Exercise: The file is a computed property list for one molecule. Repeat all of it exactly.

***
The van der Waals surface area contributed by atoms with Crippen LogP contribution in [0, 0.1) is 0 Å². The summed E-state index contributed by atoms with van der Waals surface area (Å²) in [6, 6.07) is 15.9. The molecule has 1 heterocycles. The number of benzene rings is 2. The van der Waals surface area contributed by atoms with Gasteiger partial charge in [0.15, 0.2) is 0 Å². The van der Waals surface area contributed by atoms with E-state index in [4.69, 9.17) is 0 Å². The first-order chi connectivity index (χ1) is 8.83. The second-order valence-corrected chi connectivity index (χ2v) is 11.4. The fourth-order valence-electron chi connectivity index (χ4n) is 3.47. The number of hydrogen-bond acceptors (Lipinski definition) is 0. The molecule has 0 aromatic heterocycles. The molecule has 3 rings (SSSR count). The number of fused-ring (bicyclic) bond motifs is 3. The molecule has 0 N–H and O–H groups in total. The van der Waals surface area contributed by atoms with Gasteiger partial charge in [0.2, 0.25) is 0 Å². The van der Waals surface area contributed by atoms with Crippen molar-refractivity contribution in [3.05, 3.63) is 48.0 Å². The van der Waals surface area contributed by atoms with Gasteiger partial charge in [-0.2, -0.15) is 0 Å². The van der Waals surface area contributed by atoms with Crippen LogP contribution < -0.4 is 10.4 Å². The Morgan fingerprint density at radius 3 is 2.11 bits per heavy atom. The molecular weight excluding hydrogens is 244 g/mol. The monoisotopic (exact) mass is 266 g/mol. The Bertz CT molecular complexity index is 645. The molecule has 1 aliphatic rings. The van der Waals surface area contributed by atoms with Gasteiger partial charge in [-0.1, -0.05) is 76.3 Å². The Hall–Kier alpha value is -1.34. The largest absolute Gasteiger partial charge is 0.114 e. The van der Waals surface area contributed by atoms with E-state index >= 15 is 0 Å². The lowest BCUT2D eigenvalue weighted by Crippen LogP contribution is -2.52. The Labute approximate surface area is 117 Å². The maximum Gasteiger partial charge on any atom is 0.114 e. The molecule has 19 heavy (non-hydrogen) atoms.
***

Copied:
The van der Waals surface area contributed by atoms with Crippen LogP contribution in [0, 0.1) is 0 Å². The summed E-state index contributed by atoms with van der Waals surface area (Å²) in [6, 6.07) is 15.9. The molecule has 1 heterocycles. The number of benzene rings is 2. The van der Waals surface area contributed by atoms with Gasteiger partial charge in [0.15, 0.2) is 0 Å². The van der Waals surface area contributed by atoms with E-state index in [4.69, 9.17) is 0 Å². The first-order chi connectivity index (χ1) is 8.83. The second-order valence-corrected chi connectivity index (χ2v) is 11.4. The fourth-order valence-electron chi connectivity index (χ4n) is 3.47. The number of hydrogen-bond acceptors (Lipinski definition) is 0. The molecule has 0 aromatic heterocycles. The molecule has 3 rings (SSSR count). The number of fused-ring (bicyclic) bond motifs is 3. The molecule has 0 N–H and O–H groups in total. The van der Waals surface area contributed by atoms with Gasteiger partial charge in [0.2, 0.25) is 0 Å². The van der Waals surface area contributed by atoms with Crippen molar-refractivity contribution in [3.05, 3.63) is 48.0 Å². The van der Waals surface area contributed by atoms with Gasteiger partial charge in [-0.2, -0.15) is 0 Å². The van der Waals surface area contributed by atoms with Crippen LogP contribution < -0.4 is 10.4 Å². The Morgan fingerprint density at radius 3 is 2.11 bits per heavy atom. The molecular weight excluding hydrogens is 244 g/mol. The monoisotopic (exact) mass is 266 g/mol. The Bertz CT molecular complexity index is 645. The molecule has 1 aliphatic rings. The van der Waals surface area contributed by atoms with Gasteiger partial charge in [-0.1, -0.05) is 76.3 Å². The Hall–Kier alpha value is -1.34. The largest absolute Gasteiger partial charge is 0.114 e. The van der Waals surface area contributed by atoms with E-state index >= 15 is 0 Å². The lowest BCUT2D eigenvalue weighted by Crippen LogP contribution is -2.52. The Labute approximate surface area is 117 Å². The maximum Gasteiger partial charge on any atom is 0.114 e. The molecule has 19 heavy (non-hydrogen) atoms.